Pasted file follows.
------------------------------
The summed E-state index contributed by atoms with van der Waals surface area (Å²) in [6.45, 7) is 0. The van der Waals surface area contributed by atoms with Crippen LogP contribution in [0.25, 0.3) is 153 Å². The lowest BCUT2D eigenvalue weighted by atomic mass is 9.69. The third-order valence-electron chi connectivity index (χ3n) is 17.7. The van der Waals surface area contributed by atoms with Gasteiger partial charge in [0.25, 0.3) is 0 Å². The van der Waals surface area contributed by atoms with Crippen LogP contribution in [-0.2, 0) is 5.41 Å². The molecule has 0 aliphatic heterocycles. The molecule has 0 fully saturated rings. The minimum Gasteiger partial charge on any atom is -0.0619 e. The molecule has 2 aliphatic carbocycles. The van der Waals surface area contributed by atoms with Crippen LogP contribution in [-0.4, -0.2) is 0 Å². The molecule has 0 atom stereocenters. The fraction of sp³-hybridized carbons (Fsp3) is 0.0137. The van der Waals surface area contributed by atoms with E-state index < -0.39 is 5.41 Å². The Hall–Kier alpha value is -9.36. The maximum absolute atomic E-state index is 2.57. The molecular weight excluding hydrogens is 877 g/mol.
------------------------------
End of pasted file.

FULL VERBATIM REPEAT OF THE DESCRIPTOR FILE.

The summed E-state index contributed by atoms with van der Waals surface area (Å²) in [6.45, 7) is 0. The van der Waals surface area contributed by atoms with Crippen LogP contribution in [0.25, 0.3) is 153 Å². The lowest BCUT2D eigenvalue weighted by atomic mass is 9.69. The third-order valence-electron chi connectivity index (χ3n) is 17.7. The van der Waals surface area contributed by atoms with Gasteiger partial charge in [0.25, 0.3) is 0 Å². The van der Waals surface area contributed by atoms with Crippen LogP contribution in [-0.2, 0) is 5.41 Å². The molecule has 0 aliphatic heterocycles. The molecule has 0 fully saturated rings. The minimum Gasteiger partial charge on any atom is -0.0619 e. The molecule has 2 aliphatic carbocycles. The van der Waals surface area contributed by atoms with Crippen LogP contribution in [-0.4, -0.2) is 0 Å². The molecule has 0 atom stereocenters. The fraction of sp³-hybridized carbons (Fsp3) is 0.0137. The van der Waals surface area contributed by atoms with E-state index < -0.39 is 5.41 Å². The Hall–Kier alpha value is -9.36. The maximum absolute atomic E-state index is 2.57. The molecular weight excluding hydrogens is 877 g/mol.